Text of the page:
Part of the problem is the pacing, which definitely favors reality more so than the needs of good fiction. Simon and co. clearly want to immerse us in the tedium of life as a real Marine rather than offer the explosion-every-five-minutes structure of typical war movies. That desire puts them up against the eternal writing problem, how do you fully convey boredom without boring your audience? Perhaps the answer is that you can't. If so, David Simon chose boredom over entertainment for this series, which might be edifying for those of us watching but isn't pleasant. It's especially unpleasant when sustained for over seven hours, which I personally found to be an awkward length for this project. It gives us time to attempt to get to know the many characters, but it also gives us time to get tired of the premise and tone. Generation Kill may have been tighter and more effective at about half this length and with about half this many characters.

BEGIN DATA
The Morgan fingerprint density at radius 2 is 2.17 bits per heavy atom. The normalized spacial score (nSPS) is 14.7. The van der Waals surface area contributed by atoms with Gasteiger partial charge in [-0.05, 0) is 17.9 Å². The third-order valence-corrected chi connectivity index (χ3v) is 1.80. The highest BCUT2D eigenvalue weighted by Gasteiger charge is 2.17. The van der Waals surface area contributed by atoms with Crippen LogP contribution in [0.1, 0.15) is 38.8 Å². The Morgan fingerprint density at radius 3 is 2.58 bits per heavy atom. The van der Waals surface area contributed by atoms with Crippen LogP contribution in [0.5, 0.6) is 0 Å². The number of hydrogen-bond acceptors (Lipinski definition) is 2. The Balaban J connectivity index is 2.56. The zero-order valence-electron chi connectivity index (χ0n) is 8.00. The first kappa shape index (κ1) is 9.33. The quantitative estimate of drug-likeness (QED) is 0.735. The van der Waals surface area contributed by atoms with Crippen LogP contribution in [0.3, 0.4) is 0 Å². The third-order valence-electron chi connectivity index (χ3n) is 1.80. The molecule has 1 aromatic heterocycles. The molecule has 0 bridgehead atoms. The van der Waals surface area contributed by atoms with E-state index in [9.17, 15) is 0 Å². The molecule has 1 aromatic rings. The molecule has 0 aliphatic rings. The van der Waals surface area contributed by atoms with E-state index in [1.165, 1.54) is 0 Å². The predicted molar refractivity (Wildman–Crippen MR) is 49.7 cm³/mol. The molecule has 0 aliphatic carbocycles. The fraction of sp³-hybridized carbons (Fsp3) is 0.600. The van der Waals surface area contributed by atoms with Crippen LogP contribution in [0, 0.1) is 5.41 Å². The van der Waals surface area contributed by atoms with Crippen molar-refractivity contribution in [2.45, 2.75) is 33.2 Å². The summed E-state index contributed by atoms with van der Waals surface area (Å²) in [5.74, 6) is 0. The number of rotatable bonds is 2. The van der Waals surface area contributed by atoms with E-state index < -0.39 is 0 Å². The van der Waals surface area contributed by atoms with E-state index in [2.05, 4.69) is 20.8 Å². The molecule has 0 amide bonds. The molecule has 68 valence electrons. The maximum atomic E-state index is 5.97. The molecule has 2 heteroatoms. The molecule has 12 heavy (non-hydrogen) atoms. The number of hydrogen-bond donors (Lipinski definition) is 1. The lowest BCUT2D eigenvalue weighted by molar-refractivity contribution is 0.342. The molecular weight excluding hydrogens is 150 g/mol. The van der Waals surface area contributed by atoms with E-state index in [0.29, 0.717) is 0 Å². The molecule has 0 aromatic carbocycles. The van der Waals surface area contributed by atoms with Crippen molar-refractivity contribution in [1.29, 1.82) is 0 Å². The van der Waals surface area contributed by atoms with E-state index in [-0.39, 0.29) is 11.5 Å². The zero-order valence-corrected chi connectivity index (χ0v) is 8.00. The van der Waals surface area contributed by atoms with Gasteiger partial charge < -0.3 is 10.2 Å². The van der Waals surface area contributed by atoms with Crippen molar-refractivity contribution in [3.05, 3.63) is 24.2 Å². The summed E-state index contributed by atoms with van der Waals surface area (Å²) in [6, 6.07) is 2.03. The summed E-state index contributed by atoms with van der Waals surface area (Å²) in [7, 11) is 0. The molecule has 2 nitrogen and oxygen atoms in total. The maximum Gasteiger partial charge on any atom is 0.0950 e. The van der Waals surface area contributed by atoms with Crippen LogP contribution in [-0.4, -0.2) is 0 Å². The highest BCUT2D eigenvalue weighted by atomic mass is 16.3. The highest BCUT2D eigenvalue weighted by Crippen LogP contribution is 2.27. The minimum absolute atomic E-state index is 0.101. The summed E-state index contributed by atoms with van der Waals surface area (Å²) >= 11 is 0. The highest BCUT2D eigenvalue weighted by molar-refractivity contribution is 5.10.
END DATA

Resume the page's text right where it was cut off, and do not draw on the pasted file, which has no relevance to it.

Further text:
Along with pacing, character was the other major weak point for me. Though I'm aware that each one of these guys represents a real Marine, the field of faces is just too crowded to absorb them all in any meaningful way. The writers seem to want us to discover the strengths and flaws of each individual, to gradually see them as complex and fascinating people. However, because they try to give significant character moments to so many soldiers, they all seem to get diluted until very few characters really stand out for the viewer -- or at least for this viewer. No one in this crowd captured my attention the way that Omar, Kima, Bubbles, Bunk, or Freamon did on The Wire. As much as I hate to say it, especially because they're based on real people, I doubt that I'd remember anything about more than one or two of these characters if asked about them a year from now, and in this case I'd call that a mark of weak writing.